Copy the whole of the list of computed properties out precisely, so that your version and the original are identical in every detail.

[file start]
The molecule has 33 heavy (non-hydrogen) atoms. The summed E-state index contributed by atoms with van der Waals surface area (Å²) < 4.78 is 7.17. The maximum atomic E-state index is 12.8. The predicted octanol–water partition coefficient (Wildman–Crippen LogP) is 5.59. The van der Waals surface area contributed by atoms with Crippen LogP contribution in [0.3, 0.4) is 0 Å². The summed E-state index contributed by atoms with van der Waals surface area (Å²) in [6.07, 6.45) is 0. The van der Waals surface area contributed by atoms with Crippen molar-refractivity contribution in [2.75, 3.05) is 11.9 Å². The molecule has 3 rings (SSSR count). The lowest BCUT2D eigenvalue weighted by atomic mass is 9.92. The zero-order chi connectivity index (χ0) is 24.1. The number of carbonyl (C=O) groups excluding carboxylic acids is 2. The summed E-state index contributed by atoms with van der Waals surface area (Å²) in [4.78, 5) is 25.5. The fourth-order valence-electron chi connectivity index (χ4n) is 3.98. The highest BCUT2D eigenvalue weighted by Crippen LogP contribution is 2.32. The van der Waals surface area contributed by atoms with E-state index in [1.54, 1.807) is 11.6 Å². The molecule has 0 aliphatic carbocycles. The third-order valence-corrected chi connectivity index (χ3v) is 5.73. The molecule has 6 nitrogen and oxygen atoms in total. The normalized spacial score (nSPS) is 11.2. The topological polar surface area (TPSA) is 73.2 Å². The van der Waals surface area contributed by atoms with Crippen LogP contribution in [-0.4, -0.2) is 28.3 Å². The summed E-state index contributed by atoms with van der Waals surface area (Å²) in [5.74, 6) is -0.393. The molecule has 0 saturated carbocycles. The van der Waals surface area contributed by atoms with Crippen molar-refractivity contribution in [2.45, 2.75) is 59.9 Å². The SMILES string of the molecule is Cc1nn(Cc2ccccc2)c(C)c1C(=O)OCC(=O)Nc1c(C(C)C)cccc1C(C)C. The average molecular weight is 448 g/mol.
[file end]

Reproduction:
The molecule has 33 heavy (non-hydrogen) atoms. The summed E-state index contributed by atoms with van der Waals surface area (Å²) < 4.78 is 7.17. The maximum atomic E-state index is 12.8. The predicted octanol–water partition coefficient (Wildman–Crippen LogP) is 5.59. The van der Waals surface area contributed by atoms with Crippen LogP contribution in [0.3, 0.4) is 0 Å². The summed E-state index contributed by atoms with van der Waals surface area (Å²) in [6.07, 6.45) is 0. The van der Waals surface area contributed by atoms with Crippen molar-refractivity contribution in [2.75, 3.05) is 11.9 Å². The molecule has 3 rings (SSSR count). The lowest BCUT2D eigenvalue weighted by atomic mass is 9.92. The zero-order chi connectivity index (χ0) is 24.1. The number of carbonyl (C=O) groups excluding carboxylic acids is 2. The summed E-state index contributed by atoms with van der Waals surface area (Å²) in [4.78, 5) is 25.5. The fourth-order valence-electron chi connectivity index (χ4n) is 3.98. The highest BCUT2D eigenvalue weighted by Crippen LogP contribution is 2.32. The van der Waals surface area contributed by atoms with E-state index in [1.54, 1.807) is 11.6 Å². The molecule has 0 aliphatic carbocycles. The third-order valence-corrected chi connectivity index (χ3v) is 5.73. The molecule has 6 nitrogen and oxygen atoms in total. The normalized spacial score (nSPS) is 11.2. The topological polar surface area (TPSA) is 73.2 Å². The van der Waals surface area contributed by atoms with Crippen LogP contribution in [-0.4, -0.2) is 28.3 Å². The summed E-state index contributed by atoms with van der Waals surface area (Å²) in [5.74, 6) is -0.393. The molecule has 0 saturated carbocycles. The van der Waals surface area contributed by atoms with Crippen molar-refractivity contribution in [2.45, 2.75) is 59.9 Å². The SMILES string of the molecule is Cc1nn(Cc2ccccc2)c(C)c1C(=O)OCC(=O)Nc1c(C(C)C)cccc1C(C)C. The average molecular weight is 448 g/mol.